Let me begin the discussion with explaining some fundamentals of Pilates.
Pilates classes focus on strength, muscle toning, body control, and flexibility, with the main emphasis being core strength. Pilates is a disciplined practice that needs to be done on a regular basis to provide benefit.
How did it start and who invented it? The story of Pilates started with a passionate man, a health fanatic and an advocate of physical activities, Joseph Pilates. He was born in 1883 in Dusseldorf, Germany. As a sickly child suffering from rickets, asthma and rheumatic fever, his drive to overcome these ailments led to the practice of bodybuilding, gymnastics, diving and other physical pursuits.
During the course of his career, Joseph Pilates developed over 600 exercises for the various pieces of apparatus he invented, including those you see in bePilates. His guiding philosophy in creating the apparatus and the movements was that the “whole” must be exercised to achieve good health. The Pilates equipment is designed to condition the entire body using positions and movements, which ultimately correct body alignment and balance. Using springs and pulleys, which create progressive resistance, the equipment helps in producing muscle contractions that simulate functional muscle action. At the same time the stabilising muscle groups are encouraged to work isometrically to maintain correct positioning and alignment.
It is important to add that Joseph Pilates regarded this method, which he called Contrology, as a way of life and a path to total health rather than merely a serious of exercises. Certainly a holistic approach and life long process, rather than only a physical fitness regimen.
If you like a more structured workout without the cardio component, chanting, OM-ing, or complex postures, Pilates could be the workout for you.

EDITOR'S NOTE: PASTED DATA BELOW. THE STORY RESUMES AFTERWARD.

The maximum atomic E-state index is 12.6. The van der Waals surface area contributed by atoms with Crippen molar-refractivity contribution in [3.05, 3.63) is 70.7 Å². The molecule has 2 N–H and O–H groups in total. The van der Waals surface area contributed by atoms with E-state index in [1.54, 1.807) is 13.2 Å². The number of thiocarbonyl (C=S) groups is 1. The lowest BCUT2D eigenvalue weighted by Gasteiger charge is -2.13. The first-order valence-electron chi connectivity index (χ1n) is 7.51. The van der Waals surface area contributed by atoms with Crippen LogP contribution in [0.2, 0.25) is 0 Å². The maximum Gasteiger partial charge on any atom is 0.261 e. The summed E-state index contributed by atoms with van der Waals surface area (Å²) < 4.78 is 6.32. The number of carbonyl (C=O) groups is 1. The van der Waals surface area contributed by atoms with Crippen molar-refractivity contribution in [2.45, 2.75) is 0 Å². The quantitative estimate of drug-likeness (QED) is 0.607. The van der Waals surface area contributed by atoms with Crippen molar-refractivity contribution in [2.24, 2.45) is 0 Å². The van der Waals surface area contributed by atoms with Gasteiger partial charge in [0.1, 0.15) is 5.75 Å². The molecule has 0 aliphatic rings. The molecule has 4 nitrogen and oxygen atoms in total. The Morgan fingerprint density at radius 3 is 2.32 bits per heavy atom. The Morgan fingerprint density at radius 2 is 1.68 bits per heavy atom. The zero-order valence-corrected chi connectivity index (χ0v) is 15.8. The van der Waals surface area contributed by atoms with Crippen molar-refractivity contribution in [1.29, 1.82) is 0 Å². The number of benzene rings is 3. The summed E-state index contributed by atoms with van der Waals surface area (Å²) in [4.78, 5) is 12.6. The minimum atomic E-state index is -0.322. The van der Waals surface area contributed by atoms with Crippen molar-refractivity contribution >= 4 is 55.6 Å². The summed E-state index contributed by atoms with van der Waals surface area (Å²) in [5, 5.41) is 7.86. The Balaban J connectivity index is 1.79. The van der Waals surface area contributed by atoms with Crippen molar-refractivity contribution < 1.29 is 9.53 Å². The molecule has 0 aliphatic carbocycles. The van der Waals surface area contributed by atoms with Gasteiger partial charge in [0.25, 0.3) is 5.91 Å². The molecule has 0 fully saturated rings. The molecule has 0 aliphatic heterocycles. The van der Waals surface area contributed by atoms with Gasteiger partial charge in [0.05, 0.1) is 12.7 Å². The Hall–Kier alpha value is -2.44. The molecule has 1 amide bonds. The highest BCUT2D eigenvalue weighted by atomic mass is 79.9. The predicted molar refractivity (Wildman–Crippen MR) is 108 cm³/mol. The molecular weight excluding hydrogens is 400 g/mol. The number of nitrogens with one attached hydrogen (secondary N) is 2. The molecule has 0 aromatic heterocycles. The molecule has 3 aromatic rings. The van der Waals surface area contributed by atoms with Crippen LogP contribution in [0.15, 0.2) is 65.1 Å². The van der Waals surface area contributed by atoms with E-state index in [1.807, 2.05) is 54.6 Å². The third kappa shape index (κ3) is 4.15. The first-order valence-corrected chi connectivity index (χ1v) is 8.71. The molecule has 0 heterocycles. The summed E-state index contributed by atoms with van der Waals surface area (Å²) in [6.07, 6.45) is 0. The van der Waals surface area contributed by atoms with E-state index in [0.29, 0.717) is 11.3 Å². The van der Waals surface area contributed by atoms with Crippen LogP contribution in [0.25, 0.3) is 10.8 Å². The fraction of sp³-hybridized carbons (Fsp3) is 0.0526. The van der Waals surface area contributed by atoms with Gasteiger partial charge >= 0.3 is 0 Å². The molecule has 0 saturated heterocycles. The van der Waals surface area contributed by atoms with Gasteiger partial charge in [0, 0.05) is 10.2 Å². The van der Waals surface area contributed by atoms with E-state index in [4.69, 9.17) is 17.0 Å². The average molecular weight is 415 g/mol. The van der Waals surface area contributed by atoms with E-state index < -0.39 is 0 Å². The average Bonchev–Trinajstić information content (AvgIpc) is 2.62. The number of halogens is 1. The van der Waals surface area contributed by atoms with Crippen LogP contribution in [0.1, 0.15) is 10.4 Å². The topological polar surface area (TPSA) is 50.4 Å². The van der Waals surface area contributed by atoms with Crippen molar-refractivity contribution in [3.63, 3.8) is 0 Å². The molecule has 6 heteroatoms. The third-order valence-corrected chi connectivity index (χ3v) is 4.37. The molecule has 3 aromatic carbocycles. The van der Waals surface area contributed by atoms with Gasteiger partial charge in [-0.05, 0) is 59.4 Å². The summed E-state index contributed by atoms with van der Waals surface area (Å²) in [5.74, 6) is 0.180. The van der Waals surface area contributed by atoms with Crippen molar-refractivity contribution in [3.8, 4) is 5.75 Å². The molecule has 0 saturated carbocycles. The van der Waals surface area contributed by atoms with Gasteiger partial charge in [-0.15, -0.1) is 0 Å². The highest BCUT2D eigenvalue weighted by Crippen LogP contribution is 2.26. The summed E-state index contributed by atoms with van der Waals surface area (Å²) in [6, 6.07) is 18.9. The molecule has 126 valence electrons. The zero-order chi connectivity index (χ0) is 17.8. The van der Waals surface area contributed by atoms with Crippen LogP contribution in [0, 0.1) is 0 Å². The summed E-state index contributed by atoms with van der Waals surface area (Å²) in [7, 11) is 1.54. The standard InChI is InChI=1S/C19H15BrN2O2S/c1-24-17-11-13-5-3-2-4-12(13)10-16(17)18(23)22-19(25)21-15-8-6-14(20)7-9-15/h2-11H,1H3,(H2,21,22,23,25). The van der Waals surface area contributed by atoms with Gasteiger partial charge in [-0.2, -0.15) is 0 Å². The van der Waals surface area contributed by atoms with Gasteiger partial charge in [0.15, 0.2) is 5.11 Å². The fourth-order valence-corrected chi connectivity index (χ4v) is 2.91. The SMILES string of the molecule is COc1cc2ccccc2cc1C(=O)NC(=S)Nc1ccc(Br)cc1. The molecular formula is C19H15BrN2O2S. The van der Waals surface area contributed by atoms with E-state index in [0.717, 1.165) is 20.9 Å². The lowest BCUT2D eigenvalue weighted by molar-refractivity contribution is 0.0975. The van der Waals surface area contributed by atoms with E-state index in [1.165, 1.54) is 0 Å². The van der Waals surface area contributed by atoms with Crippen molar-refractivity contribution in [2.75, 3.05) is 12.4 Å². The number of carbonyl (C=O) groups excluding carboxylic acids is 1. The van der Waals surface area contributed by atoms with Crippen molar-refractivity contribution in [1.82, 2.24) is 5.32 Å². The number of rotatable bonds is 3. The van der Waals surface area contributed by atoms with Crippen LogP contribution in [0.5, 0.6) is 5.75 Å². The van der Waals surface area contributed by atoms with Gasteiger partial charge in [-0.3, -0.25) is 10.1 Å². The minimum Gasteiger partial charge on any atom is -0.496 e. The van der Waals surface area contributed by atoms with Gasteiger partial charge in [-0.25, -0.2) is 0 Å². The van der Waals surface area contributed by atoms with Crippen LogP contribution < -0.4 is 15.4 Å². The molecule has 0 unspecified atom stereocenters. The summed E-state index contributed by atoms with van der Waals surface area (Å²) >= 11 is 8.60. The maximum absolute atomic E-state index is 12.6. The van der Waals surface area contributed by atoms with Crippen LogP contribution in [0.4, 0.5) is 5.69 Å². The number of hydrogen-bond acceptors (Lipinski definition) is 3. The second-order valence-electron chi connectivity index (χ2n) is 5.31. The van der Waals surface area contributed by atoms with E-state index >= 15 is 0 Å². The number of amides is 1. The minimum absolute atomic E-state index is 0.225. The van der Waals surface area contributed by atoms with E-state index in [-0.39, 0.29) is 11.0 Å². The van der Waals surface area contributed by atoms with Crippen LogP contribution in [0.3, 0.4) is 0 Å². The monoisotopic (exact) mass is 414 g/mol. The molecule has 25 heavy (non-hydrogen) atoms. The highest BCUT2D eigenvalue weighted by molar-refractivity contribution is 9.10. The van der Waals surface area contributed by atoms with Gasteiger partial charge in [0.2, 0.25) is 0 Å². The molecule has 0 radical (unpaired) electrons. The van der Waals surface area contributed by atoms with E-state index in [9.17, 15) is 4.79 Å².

Now let me give a little inside on Yoga.
Yoga focuses on flexibility and broad muscle groups. It offers balance, endurance, strength, spirituality, and some really physical movement. Classes can range from gentle and nourishing to challenging and sweaty. With all the variety, there is always a class and a style for everyone. If you like to move and you’re a go-with-the-flow kind of person, yoga might just be your ticket.
Both Pilates and yoga offer stress-relief, flexibility, strength, control, and endurance. The biggest difference between the two is the emphasis on the spiritual component in classes. Most Pilates classes don’t offer an obvious spiritual experience or meditation, however, Pilates may be a great starting point or compliment for a yoga practice. A slower paced Pilates class can be meditative and stress relieving, while the faster pace of a traditional class can certainly get your heart racing.
The question remains—should you practice yoga or Pilates? Why choose a practice when you can have the benefit of both?!
I practice some form of yoga almost every day, I also incorporate a few Pilates sessions into my workouts each week. I enjoy the flexibility, freedom, and challenge of yoga, as well as the attention to detail and ab work that Pilates provides.
Consider your fitness priorities and level, and build your practice from there. If you’re in great shape and want to burn extra calories and work on endurance, an Ashtanga Vinyasa type class would be ideal. If you’re a runner, keen cyclist or a golfer and need to fine-tune your core strength or work on your swing, then Pilates may be the best choice. The main thing is that you want to pick a practice that you enjoy and that you can do on a regular basis.
Want to taste Marta's special blend? Join her for a FREE yoga flow class infused with pilates at Lululemon on Marylebone High Street on Sunday 10 April from 10:30am-11:30am. Space is limited, so get there early to claim your space - mats are provided. Marta's in the studio most days - you can check out her schedule here.